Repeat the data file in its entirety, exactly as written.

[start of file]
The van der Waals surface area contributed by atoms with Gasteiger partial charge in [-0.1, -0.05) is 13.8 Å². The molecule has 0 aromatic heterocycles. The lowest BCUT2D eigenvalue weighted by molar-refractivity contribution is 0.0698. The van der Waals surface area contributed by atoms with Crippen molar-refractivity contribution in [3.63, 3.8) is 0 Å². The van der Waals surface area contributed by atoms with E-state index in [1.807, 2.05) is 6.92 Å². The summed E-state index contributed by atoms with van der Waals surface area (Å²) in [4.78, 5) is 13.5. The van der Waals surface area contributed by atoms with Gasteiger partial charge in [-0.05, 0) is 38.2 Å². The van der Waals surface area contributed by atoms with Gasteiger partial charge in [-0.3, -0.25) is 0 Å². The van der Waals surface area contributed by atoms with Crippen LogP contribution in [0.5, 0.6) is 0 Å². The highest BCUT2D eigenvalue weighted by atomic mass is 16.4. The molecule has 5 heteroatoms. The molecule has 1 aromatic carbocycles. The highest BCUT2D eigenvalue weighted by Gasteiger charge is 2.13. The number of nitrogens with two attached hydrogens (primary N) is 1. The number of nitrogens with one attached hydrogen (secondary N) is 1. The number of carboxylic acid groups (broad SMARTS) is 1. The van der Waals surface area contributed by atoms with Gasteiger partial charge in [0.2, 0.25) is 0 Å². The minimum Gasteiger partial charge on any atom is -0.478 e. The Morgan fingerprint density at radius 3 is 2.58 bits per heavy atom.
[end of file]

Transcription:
The van der Waals surface area contributed by atoms with Gasteiger partial charge in [-0.1, -0.05) is 13.8 Å². The molecule has 0 aromatic heterocycles. The lowest BCUT2D eigenvalue weighted by molar-refractivity contribution is 0.0698. The van der Waals surface area contributed by atoms with Crippen molar-refractivity contribution in [3.63, 3.8) is 0 Å². The van der Waals surface area contributed by atoms with E-state index in [1.807, 2.05) is 6.92 Å². The summed E-state index contributed by atoms with van der Waals surface area (Å²) in [4.78, 5) is 13.5. The van der Waals surface area contributed by atoms with Gasteiger partial charge in [-0.05, 0) is 38.2 Å². The van der Waals surface area contributed by atoms with Gasteiger partial charge in [-0.3, -0.25) is 0 Å². The van der Waals surface area contributed by atoms with Crippen LogP contribution in [0.5, 0.6) is 0 Å². The highest BCUT2D eigenvalue weighted by atomic mass is 16.4. The molecule has 5 heteroatoms. The molecule has 1 aromatic carbocycles. The highest BCUT2D eigenvalue weighted by Gasteiger charge is 2.13. The number of nitrogens with two attached hydrogens (primary N) is 1. The number of nitrogens with one attached hydrogen (secondary N) is 1. The number of carboxylic acid groups (broad SMARTS) is 1. The van der Waals surface area contributed by atoms with Gasteiger partial charge in [0.2, 0.25) is 0 Å². The minimum Gasteiger partial charge on any atom is -0.478 e. The Morgan fingerprint density at radius 3 is 2.58 bits per heavy atom.